United Parcel Service (UPS) drivers have a certain number of deliveries to make daily. Each delivery is a stop on their route, filling up their day. They make one stop after another, and the addition of numerous afternoon pickups and time quotas adds to their stress. But there are times when their routes are disturbed by an unforeseen cause.
Such as dogs. Which is exactly what happened to one UPS driver in California.
Jason Harcrow, 39, was on his route Tuesday near Hughson, California, around 3 p.m. when he saw a farm truck speed off and a small dog left behind.
“I’m rolling up and I see it pull away in the dirt, going pretty fast, and the little dog is chasing it down the yellow line,” Harcrow told The Modesto Bee.
A motorist stopped and told Harcrow that the driver of the farm truck had opened the door and tossed the dog out. Fearing the dog wouldn’t make it through traffic, the 16-year UPS veteran began to pull over. A car on the opposite side of the street startled the dog and he darted underneath Harcrow’s truck. Harcrow told The Modesto Bee that he could see the pup in his side mirrors going back and forth under the truck. He was able to come to a full stop without the dog getting hurt. He told the news outlet that he tried to lure the dog out with doggy treats (a standard in many UPS drivers’ trucks to get or divert a dog’s attention).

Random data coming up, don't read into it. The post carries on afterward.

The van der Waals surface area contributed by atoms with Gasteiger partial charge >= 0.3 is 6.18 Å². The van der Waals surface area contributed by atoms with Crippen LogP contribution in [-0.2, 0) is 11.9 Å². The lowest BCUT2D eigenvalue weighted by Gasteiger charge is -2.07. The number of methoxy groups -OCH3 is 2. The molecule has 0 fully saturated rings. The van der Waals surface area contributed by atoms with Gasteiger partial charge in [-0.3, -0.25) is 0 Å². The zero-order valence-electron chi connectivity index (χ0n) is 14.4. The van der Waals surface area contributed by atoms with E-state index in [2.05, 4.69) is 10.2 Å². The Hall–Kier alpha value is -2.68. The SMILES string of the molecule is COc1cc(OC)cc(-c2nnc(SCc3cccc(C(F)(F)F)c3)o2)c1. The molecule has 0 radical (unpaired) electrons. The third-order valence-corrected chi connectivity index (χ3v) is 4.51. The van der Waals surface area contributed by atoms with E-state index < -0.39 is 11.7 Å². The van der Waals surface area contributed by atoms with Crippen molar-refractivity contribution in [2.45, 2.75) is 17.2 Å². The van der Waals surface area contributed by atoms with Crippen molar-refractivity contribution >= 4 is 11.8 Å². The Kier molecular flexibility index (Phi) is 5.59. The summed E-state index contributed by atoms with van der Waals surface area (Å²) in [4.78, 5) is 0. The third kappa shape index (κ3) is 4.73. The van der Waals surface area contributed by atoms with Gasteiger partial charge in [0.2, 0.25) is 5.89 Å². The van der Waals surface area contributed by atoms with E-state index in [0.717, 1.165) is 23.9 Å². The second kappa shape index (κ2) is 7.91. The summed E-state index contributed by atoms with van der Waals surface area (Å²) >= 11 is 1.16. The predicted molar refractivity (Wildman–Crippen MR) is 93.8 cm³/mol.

“It was being stubborn for a while (staying out of reach). … I tried to grab him and he was kind of playing with me. I didn’t want to get down on all fours, so I was just kind of swiping for him,” Harcrow said, according to the news outlet.
After finally getting a hold of the dog, Harcrow put him in the back of his truck and called Stanislaus County Animal Services. Even though he was told an officer would be there to get the dog, Harcrow couldn’t stop working to wait. So the dog became what may be the first canine UPS helper.
The Modesto Bee reports that Harcrow did take the dog to the Hughson police substation, where animal services came to pick him up. The officers didn’t get his name, as Harcrow had to get back to work.
“[T]he dog wasn’t part of his route,” Sgt. Juan Alanis told the news outlet.
Later, Hughson Police Services posted about the Cairn Terrier on its Facebook page, stating that “the puppy is in great spirits and will most likely be up for adoption at Stanislaus County Animal Shelter.”
** UPS Saves Puppy! **
A local UPS driver saw a car stop along Hatch Rd, open their door, and drop a puppy in the…
If the dog’s owners do not claim him, he will be neutered on Monday and available for adoption on Tuesday morning for $90, The Modesto Bee reports.